COVID-19 , Heart Diseases , COVID-19/diagnosis , COVID-19/epidemiology , Heart Diseases/epidemiology , Humans , Latin America/epidemiology , Pandemics , Surveys and Questionnaires
J Nucl Med ; 61(9): 1278-1283, 2020 Sep.
Article in English | MEDLINE | ID: covidwho-680355


The coronavirus disease 2019 (COVID-19) pandemic has placed significant challenges on health-care systems worldwide, whether in the preparation, response, or recovery phase of the pandemic. This has been primarily managed by dramatically reducing in- and outpatient services for other diseases and implementing infection prevention and control measures. The impact of the pandemic on nuclear medicine departments and their services has not yet been established. The aim of this online survey was to evaluate the impact of COVID-19 on nuclear medicine departments. Methods: A web-based questionnaire, made available from April 16 to May 3, 2020, was designed to determine the impact of the pandemic on in- and outpatient nuclear medicine departments, including the number of procedures, employee health, availability of radiotracers and other essential supplies, and availability of personal protective equipment. The survey also inquired about operational aspects and types of facilities as well as other challenges. Results: A total of 434 responses from 72 countries were registered and analyzed. Respondents reported an average decline of 54% in diagnostic procedures. PET/CT scans decreased by an average of 36%, whereas sentinel lymph-node procedures decreased by 45%, lung scans by 56%, bone scans by 60%, myocardial studies by 66%, and thyroid studies by 67%. Of all participating centers, 81% performed radionuclide therapies, and they reported a reduction of 45% on average in the last 4 wk, ranging from over 76% in Latin America and South East Asia to 16% in South Korea and Singapore. Survey results showed that 52% of participating sites limited their 99mTc/99Mo generator purchases, and 12% of them temporarily cancelled orders. Insufficient supplies of essential materials (radioisotopes, generators, and kits) were reported, especially for 99mTc/99Mo generators and 131I, particularly in Africa, Asia, and Latin America. Conclusion: Both diagnostic and therapeutic nuclear medicine procedures declined precipitously, with countries worldwide being affected by the pandemic to a similar degree. Countries that were in the postpeak phase of the pandemic when they responded to the survey, such as South Korea and Singapore, reported a less pronounced impact on nuclear medicine services; however, the overall results of the survey showed that nuclear medicine services worldwide had been significantly impacted. In relation to staff health, 15% of respondents experienced COVID-19 infections within their own departments.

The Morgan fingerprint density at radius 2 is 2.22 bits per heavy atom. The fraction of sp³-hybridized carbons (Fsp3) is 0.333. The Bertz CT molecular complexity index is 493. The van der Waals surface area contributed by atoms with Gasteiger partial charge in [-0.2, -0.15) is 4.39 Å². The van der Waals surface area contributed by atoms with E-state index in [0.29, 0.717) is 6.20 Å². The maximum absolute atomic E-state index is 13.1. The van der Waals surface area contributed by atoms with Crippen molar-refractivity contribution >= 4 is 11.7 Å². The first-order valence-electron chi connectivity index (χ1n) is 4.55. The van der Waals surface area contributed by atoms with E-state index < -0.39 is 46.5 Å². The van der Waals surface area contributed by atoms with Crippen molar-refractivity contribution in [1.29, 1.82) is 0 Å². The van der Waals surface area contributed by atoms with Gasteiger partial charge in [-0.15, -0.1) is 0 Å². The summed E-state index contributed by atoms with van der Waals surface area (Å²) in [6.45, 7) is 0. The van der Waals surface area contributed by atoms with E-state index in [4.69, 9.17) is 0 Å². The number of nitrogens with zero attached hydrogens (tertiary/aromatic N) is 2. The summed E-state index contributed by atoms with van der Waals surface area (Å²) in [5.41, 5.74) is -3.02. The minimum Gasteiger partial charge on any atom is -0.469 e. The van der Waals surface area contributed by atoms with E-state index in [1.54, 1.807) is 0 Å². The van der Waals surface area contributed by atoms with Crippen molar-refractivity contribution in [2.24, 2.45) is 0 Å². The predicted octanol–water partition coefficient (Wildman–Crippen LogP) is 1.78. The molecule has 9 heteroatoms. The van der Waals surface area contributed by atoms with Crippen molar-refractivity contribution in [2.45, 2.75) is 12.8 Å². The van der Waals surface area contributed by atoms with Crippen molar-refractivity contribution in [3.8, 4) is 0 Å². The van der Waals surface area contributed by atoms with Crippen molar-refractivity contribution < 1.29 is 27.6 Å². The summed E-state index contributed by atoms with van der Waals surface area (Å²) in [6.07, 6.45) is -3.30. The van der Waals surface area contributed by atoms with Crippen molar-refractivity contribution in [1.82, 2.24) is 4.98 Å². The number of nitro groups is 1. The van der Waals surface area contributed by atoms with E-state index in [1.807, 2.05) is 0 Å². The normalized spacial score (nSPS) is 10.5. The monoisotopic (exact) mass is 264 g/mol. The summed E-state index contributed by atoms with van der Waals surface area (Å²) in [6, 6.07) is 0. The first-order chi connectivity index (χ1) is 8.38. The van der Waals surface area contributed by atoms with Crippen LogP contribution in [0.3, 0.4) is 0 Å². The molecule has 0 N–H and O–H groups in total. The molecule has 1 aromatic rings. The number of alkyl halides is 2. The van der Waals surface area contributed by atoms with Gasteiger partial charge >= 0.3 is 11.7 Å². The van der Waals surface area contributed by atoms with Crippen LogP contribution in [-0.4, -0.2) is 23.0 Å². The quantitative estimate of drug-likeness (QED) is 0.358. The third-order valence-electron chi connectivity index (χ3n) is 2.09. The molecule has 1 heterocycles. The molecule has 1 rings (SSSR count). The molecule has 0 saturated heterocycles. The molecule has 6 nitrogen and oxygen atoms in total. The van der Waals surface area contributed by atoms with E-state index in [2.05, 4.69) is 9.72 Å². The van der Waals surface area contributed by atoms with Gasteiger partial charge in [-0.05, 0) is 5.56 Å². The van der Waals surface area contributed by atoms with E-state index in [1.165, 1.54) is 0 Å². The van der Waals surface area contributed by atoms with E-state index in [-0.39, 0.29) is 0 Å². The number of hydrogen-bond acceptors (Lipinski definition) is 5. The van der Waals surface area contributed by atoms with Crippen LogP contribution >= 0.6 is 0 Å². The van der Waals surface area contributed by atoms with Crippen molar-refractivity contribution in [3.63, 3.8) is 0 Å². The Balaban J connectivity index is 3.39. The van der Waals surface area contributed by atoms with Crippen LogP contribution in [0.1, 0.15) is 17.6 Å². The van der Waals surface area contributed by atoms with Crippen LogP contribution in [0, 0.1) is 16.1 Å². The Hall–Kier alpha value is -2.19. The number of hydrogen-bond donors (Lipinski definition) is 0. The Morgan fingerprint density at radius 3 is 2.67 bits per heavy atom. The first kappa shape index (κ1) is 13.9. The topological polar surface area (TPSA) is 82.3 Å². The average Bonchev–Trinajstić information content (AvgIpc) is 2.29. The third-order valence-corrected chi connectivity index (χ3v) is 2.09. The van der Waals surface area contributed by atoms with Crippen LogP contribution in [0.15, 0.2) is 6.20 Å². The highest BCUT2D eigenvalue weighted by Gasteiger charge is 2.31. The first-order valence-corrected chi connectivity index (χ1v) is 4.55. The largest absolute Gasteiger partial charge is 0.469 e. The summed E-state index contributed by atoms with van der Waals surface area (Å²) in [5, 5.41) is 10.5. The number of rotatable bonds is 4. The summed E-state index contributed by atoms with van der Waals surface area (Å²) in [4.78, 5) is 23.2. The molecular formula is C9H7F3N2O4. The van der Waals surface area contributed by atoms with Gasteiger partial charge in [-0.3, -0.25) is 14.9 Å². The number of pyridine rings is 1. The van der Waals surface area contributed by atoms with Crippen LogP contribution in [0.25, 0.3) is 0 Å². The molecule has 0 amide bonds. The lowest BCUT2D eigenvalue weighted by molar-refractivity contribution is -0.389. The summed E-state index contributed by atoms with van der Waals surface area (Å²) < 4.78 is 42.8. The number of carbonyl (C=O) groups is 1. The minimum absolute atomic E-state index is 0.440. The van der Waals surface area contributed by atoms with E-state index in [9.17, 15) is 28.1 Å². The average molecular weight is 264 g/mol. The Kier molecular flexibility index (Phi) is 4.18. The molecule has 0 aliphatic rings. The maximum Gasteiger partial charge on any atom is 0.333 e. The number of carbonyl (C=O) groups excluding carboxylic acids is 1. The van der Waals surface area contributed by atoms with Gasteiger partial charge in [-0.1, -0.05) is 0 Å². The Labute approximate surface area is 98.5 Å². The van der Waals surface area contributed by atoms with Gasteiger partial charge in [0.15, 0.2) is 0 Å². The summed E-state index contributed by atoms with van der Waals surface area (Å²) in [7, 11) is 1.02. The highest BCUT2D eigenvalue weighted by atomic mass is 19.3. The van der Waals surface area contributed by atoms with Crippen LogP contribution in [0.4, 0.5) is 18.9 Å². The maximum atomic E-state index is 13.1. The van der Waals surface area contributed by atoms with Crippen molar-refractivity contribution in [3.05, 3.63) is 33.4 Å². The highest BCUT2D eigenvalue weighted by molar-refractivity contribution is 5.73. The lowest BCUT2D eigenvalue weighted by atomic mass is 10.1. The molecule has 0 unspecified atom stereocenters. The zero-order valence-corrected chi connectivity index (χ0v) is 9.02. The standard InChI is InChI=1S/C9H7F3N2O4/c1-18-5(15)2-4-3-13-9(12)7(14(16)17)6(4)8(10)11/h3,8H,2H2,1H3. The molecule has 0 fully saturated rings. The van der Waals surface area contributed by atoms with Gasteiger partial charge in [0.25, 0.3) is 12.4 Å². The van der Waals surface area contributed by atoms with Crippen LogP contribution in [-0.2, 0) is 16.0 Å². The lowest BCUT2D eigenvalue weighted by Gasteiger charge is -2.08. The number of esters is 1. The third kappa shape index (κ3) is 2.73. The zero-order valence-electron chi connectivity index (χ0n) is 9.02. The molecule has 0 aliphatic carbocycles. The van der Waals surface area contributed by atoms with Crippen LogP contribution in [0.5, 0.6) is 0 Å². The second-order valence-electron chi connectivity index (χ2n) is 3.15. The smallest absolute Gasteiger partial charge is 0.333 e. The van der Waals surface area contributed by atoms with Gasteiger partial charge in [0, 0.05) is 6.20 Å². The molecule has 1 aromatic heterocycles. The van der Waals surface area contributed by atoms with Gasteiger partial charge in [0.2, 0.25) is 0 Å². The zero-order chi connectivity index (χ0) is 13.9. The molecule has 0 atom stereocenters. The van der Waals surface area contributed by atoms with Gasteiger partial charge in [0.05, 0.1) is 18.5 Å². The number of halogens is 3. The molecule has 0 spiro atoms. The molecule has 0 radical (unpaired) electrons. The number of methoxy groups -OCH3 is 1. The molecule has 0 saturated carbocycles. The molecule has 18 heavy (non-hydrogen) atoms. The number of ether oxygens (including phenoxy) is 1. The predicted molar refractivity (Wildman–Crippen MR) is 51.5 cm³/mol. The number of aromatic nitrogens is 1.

Coronavirus Infections/epidemiology , Hospital Departments/statistics & numerical data , Internationality , Pneumonia, Viral/epidemiology , Surveys and Questionnaires , COVID-19 , Humans , Pandemics